The memoir is set up as a  collection of the life stories the Hollywood actress tells after too many glasses of wine. Union's narration is full of charm and authenticity as she dishes about all the celebrity stuff you want; her career, marriages and sex life but also focuses on broad issues like colorism in Hollywood, police brutality and her rape at gunpoint as a teenager.

Hunger by Roxane Gay

Novelist and essayist Roxane Gay details her life story through the lens of her body, which at 6’3 and over 500 pounds is considered super-obese or as Gay calls it an “unruly body”. Gay intersperses essays of her personal experiences with essays about The Biggest Loser, Ina Garten, and the obesity epidemic.

Around The Way Girl by Taraji P Henson

 Around The Way Girl is an inspiring and insightful look into the making of some of Henson’s most memorable moments. Beginning with Henson’s childhood in Southeast DC during the crack epidemic, Henson shows the kind of hustle and hard work it took for her to get her Hollywood dream.

Marley Dias Gets It Done: And So Can You! by Marley Dias

This is a fun instructive book by the girl who lead the #1000BlackGirlBooks hashtag. Marley created a movement and in her book, she encourages teens to start their own movements. A must-read for teen book bloggers and budding social activist.

Saturday, February 23, 2019

The Disasters by M.K. England

Rating: ★★★ | 8 hrs. 33 min. | Science-Fiction | Harper Audio | Release Date: 12/18/2018

Nasir “Nax” Hall dream of becoming a pilot and moving to one of Earth’s space colonies is quickly dashed when he washes out of flight school on the first day and is sent packing with three other failed students. But instead of going back to Earth, this unlikely group of strangers find themselves in the middle of a conspiracy and on a high flying journey around the galaxy to save the universe.

I don’t always think you should give a book extra points just for diversity but I’m honestly not sure a book like this would have existed pre-WNDB. It’s a space adventure story with teens of color across the LGBTQ spectrum that is not a struggle narrative. I think this book is perfect for those looking for that representation. England creates a set of characters who we meet are at their lowest points and shows them growing into more than their "failed student"label. On a character level, this book is really interesting.

However, on a plot level The Disasters didn’t work for me. The front cover blurb is from Mackenzi Lee so I was ready for that same fun epic adventure feeling of Gentlemen’s Guide but it never came. I couldn’t buy into in the storyline and I kept blanking out while listening to this and I think a lot has to do with the stakes. The stakes in this story are literally the entire universe and it felt too broad for me to really invest. I  also think the story would have benefited from having POVs from characters besides Nax to open the world up a little more.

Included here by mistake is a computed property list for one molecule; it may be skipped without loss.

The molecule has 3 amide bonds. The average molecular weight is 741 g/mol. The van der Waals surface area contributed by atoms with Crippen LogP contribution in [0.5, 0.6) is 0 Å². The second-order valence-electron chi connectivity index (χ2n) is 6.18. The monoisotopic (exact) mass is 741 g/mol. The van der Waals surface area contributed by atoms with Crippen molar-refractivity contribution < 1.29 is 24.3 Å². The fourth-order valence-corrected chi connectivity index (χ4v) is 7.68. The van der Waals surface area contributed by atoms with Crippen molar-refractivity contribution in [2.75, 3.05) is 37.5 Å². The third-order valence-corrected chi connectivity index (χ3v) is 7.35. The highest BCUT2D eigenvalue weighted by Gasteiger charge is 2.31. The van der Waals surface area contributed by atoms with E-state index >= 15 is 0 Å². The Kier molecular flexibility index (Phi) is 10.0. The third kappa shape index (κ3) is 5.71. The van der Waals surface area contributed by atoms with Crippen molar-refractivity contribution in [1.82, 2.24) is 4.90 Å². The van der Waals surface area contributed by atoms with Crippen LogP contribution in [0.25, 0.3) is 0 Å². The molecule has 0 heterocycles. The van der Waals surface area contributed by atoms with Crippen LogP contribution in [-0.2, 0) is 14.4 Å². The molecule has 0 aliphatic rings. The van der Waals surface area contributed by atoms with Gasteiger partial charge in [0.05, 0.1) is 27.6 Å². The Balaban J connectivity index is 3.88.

The audiobook narrator, James Fouhey, is one of my favorite narrators but this was not my favorite performance of his. I don’t think he quite captured the rhythm of the dialogue and banter England was creating. Also...there is a British character and the accent work is not great.

Thursday, February 21, 2019

Bad Blood by John Carreyrou

I don’t always read nonfiction, but when I do it’s for the hot tea.

On the surface, Bad Blood is the sensational story of  Elizabeth Holmes, a young ambitious college-dropout turned  CEO who used her access to wealth, power, privilege and influence to cause the downfall of Theranos, a billion dollar company.

As someone who has worked in a lot of offices and seen tons of office politics gone awry, there is something fascinating about hearing someone else’s workplace gossip, drama and scandals; all while knowing those in power are eventually held accountable. I mean it’s maddening some of the things the employees of Theranos had to live with in silence.

Elizabeth Holmes’ rise and fall from grace wasn’t that surprising to me. She had access to a world of wealth and privilege and while I appreciate Carreyrou not outright saying it--- and this probably isn’t fair to say ---it's not surprising that a conventionally attractive young woman who is undoubtedly smart and ambitious could easily pull in influencers. 

I’m not convinced Elizabeth Holmes set out to be a scammer. I think she got herself in too deep and tried to hide from the truth. She surrounded herself with people who refused to believe that she was over-promising because that would mean they sunk millions of dollars into false promises. I mean she was rubbing elbows with former secretary of states, Ex-CIA agents, tech millionaires and people who would later become aides in the Trump Administration.

It’s interesting that Carreyrou was put on the story by a mid-sized pathology blogger-- because pathology blogging is a thing. John Carreyrou makes a point to presents himself in the story as an enterprising investigative reporter who participates in clandestine meetings, goes toe-to-toe with lawyers and his editor to bring the truth to the surface.

Will Damron narrates the audiobook and I’ve been sort of so-so on some of the YA he has done, but his voice works for non-fiction, he has a very instructive quality and he went all in on the few moments that required a slightly cinematic touch.

I think her story of blind ambition, wealth and ego goes hand-in-hand with Billy McFarland from Fyre Festival, her face even appears in Fyre Fraud. Like seriously she and McFarland should do a TED Talk or appear on Celebrity Big Brother together or something . . .  when they get out of prison. Holmes hasn’t been convicted yet, but…come on.

Just as I finished this book ABC News released their podcast about Elizabeth Holes called The Dropout, I mean the podcast is okay, but they just scratch the surface of the story. It is interesting to hear the tapes from her deposition and you get to hear Elizabeth’s trademark voice. Carreyrou is in the podcast and I kind of feel like he should have been the entry point into the podcast since he broke the story.

Also, there is an HBO documentary which has an interesting visual style that I think will be interesting.

Based on how much Holmes reputation meant to her I bet she is fuming about all this.